The Antecedent-Behaviour-Consequence (ABC) Model is a tool that can help teachers examine behaviours. It breaks down the examination into the triggers behind those behaviours, and the impact of those behaviours. If a child wants attention (antecedent), they may shout out in class (behaviour). This results in them being spoken to about not shouting out (consequence). Without realising, the teacher has provided the child with their desire for attention. However, by understanding and identifying the antecedent or trigger, you can indirectly encourage positive behaviour. Sometimes, it is the small things we do and say, the antecedents, that can make all the difference!
Some refer to this as the 'setting event' or a 'trigger'. Simply, the antecedent is anything that triggers a behaviour. No ice cream? I cry. Lots of ice cream? I cheer, get too excited and make myself sick! In the classroom, it could be anything from a teacher's question to the presence of another person or even a change of environment.
When attempting to trigger a positive outcome, antecedents can be manipulated to foster certain behaviours - and most often this is in the things that we say as teachers.
'I'm feeling great about this lesson!'
Sometimes, simply by telling a child you are excited about a lesson or activity can change their mindset too. Particularly for children with a mindset block on a specific subject, they can be encouraged to be more positive about a subject. A reluctant writer may approach a piece of writing in a more positive way just by telling them that you believe in them and you are excited to see their work.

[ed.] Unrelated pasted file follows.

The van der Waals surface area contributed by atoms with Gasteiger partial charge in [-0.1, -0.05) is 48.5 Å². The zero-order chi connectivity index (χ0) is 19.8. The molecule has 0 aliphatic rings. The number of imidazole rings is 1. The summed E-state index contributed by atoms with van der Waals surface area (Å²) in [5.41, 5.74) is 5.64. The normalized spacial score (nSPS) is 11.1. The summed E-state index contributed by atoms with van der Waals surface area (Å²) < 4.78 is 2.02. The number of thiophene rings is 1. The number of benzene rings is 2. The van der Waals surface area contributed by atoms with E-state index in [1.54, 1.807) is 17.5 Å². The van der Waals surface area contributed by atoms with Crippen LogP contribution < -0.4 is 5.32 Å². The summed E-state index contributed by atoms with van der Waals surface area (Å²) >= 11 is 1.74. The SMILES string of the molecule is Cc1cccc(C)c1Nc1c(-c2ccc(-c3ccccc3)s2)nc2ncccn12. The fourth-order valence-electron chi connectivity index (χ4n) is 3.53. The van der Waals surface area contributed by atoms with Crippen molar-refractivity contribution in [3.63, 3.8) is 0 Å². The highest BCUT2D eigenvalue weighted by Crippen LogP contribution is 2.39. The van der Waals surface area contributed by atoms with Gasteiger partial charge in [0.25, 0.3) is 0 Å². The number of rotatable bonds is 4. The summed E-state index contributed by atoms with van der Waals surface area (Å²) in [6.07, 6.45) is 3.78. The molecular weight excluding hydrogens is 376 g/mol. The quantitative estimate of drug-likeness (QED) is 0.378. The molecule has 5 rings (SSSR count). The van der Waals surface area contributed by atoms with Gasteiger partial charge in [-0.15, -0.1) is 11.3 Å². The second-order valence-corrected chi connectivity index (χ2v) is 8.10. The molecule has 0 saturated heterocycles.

'Thank you for putting your hand up!'
'I know you had the answer too, well done!'
Everyone's hands are up! There are groans of over stretching from various members of the class, who are desperate to be the ones to tell you the answer. You pick the boy in the corner, whose face is slowly turning a deep pink due to the fact that he has forgotten to breath whilst desperately waiting for you to pick him. At that moment there is a huge release of air and disappointment from the other 28 children who also wanted a small snippet of your attention.
Congratulate those who may also have had the correct answer. 'Were you going to say that too? Well done!' Not only will this further encourage children's participation in the discussion but they have received that positive praise they have been craving all along.
'You are playing so well.'
We celebrate hard work in lessons and we praise positive attitudes to learning but do we ever congratulate children on playing well at break and lunch? Antecedents at these times are vital and play a huge part in the behaviour and relationships of children. Feeling nervous or intimidated by the playground can result in a child developing negative behaviours as a defence.
Encourage great playing and social interactions through simple praise. Additionally, let them know why they are playing so well. Are they taking turns? Are the communicating clearly and fairly? Are they including everyone around them? If they know what the Success Criteria is for playing well, they can further develop these skills and focus on them. Praise one child for using great manners and, within a second, you will hear more pleases and thank yous than ever before!
Short instructions, long phases of praise.
Sit down please!
Put your hand up.
Try ensuring that any instruction or consequence of a potential negative behaviour is short. Place the emphasis on the positive consequence of sitting down and listening. In the example phrases, the attention given to praise far outweighs the instruction. Therefore, if a child wants more attention, they are encourage to seek out the prolonged praise through their behaviours.
With a keen interest in the neuroscience and psychology of learning, WAGOLL Teaching is about sharing research alongside great, simple teaching ideas to a global teaching community.
Ben has been in education for over 10 years and is passionate about simplifying high quality teaching and learning through innovative and practical approaches in the classroom.